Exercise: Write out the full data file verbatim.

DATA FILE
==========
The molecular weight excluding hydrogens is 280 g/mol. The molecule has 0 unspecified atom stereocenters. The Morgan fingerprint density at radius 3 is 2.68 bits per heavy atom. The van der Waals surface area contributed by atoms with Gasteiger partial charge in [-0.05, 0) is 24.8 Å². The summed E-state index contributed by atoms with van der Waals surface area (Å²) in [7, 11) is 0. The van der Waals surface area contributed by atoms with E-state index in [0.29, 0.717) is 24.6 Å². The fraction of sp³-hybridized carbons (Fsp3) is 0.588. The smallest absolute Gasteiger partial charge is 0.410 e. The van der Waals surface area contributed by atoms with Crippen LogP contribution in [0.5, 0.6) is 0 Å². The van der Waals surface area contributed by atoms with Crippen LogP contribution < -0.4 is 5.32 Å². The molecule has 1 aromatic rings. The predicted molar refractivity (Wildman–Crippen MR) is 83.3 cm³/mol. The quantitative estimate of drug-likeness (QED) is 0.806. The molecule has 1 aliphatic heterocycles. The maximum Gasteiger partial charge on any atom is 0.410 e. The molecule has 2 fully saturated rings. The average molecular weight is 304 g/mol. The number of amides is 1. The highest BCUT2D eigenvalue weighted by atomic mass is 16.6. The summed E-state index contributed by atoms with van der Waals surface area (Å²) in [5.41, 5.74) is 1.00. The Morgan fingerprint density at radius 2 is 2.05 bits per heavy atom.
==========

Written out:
The molecular weight excluding hydrogens is 280 g/mol. The molecule has 0 unspecified atom stereocenters. The Morgan fingerprint density at radius 3 is 2.68 bits per heavy atom. The van der Waals surface area contributed by atoms with Gasteiger partial charge in [-0.05, 0) is 24.8 Å². The summed E-state index contributed by atoms with van der Waals surface area (Å²) in [7, 11) is 0. The van der Waals surface area contributed by atoms with E-state index in [0.29, 0.717) is 24.6 Å². The fraction of sp³-hybridized carbons (Fsp3) is 0.588. The smallest absolute Gasteiger partial charge is 0.410 e. The van der Waals surface area contributed by atoms with Crippen LogP contribution in [0.5, 0.6) is 0 Å². The van der Waals surface area contributed by atoms with Crippen LogP contribution < -0.4 is 5.32 Å². The molecule has 1 aromatic rings. The predicted molar refractivity (Wildman–Crippen MR) is 83.3 cm³/mol. The quantitative estimate of drug-likeness (QED) is 0.806. The molecule has 1 aliphatic heterocycles. The maximum Gasteiger partial charge on any atom is 0.410 e. The molecule has 2 fully saturated rings. The average molecular weight is 304 g/mol. The number of amides is 1. The highest BCUT2D eigenvalue weighted by atomic mass is 16.6. The summed E-state index contributed by atoms with van der Waals surface area (Å²) in [5.41, 5.74) is 1.00. The Morgan fingerprint density at radius 2 is 2.05 bits per heavy atom.